Fort McKavett State Historic Site

Reenactors raise the US flag. The fort ruins at night. Soldier reenactors. Kids play games on the grounds.

7066 FM 864 
Fort McKavett, TX 76841
GPS: N30° 49' 28.2" W100° 6' 37.8"
325-396-2358
ft-mckavett@thc.state.tx.us

 

Driving map to Fort McKavett.

Standing atop a windswept remote hill, the remains of a 150-year-old West Texas fort beckon curious visitors to the site that is now considered one of the best preserved and most intact examples of a Texas Indian Wars (1850–1875) military post. Take in the spectacular Hill Country vistas and experience early West Texas life through the real stories of the infantrymen, Buffalo Soldiers, women, and children who lived at what Gen. William T. Sherman once described as "the prettiest post in Texas."

Restored structures include the officers’ quarters, barracks, hospital, school house, dead house, sink, and post headquarters. In addition, there are ruins of several buildings, most notably the commanding officer’s quarters, which burned in 1941, and the barracks along the north side of the parade ground, which once was the longest building west of the Mississippi River.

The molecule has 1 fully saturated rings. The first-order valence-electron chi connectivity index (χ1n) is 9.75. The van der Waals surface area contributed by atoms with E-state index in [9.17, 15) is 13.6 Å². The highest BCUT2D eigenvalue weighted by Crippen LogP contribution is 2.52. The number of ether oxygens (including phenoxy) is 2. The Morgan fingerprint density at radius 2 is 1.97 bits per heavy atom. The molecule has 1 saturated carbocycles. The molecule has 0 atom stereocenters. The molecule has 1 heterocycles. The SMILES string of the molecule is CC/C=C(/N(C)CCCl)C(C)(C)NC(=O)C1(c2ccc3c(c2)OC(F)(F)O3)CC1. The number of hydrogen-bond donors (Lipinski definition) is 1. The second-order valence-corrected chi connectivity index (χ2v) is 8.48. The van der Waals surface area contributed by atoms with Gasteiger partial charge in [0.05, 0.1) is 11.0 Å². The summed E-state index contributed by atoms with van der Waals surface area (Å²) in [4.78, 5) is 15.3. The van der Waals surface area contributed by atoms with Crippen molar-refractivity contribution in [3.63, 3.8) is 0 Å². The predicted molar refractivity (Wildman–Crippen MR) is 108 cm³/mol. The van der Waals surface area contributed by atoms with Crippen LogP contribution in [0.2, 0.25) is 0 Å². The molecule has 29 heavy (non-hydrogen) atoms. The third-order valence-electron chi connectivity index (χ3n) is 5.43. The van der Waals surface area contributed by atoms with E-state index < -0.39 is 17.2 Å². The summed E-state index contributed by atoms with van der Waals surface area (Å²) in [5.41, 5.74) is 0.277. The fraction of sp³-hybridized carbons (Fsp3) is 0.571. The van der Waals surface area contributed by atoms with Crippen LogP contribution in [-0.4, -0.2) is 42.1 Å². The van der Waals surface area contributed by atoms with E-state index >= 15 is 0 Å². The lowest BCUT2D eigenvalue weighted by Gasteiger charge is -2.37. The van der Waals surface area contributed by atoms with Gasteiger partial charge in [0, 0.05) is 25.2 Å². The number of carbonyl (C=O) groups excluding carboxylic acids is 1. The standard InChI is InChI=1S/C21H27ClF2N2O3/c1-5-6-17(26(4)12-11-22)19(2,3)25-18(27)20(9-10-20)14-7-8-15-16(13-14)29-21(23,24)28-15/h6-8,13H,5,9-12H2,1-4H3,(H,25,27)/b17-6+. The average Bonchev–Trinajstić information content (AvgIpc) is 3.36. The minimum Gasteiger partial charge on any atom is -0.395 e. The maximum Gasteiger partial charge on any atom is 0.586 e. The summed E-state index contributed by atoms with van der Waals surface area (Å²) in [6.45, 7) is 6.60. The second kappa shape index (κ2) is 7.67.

Upcoming Events

June 11

Busy Hands: Historic Trades

Witness as Fort McKavett becomes home to a variety of period tradesmen as they ply their trade. From blacksmithing to basket weaving, experience how Victorian-era craftsmen created products before assembly lines and automation. See the Fort...

July 2

Independence Day at Fort McKavett

Join us for the 140th anniversary of the U.S. Centennial Celebration at Fort McKavett, and celebrate exactly how they would have 140 years ago! 

We will be running the same events that the soldiers and officers participated in back in 1876...

July 9

Old Stories, New Voices Youth Camp - Fort McKavett

In partnership with the Texas State Historic Association (TSHA), Fort McKavett plays host annually to this spectacular event—a camp for 4th-6th graders from metropolitan areas around Texas, which brings them out to experience history first hand...

From the Blog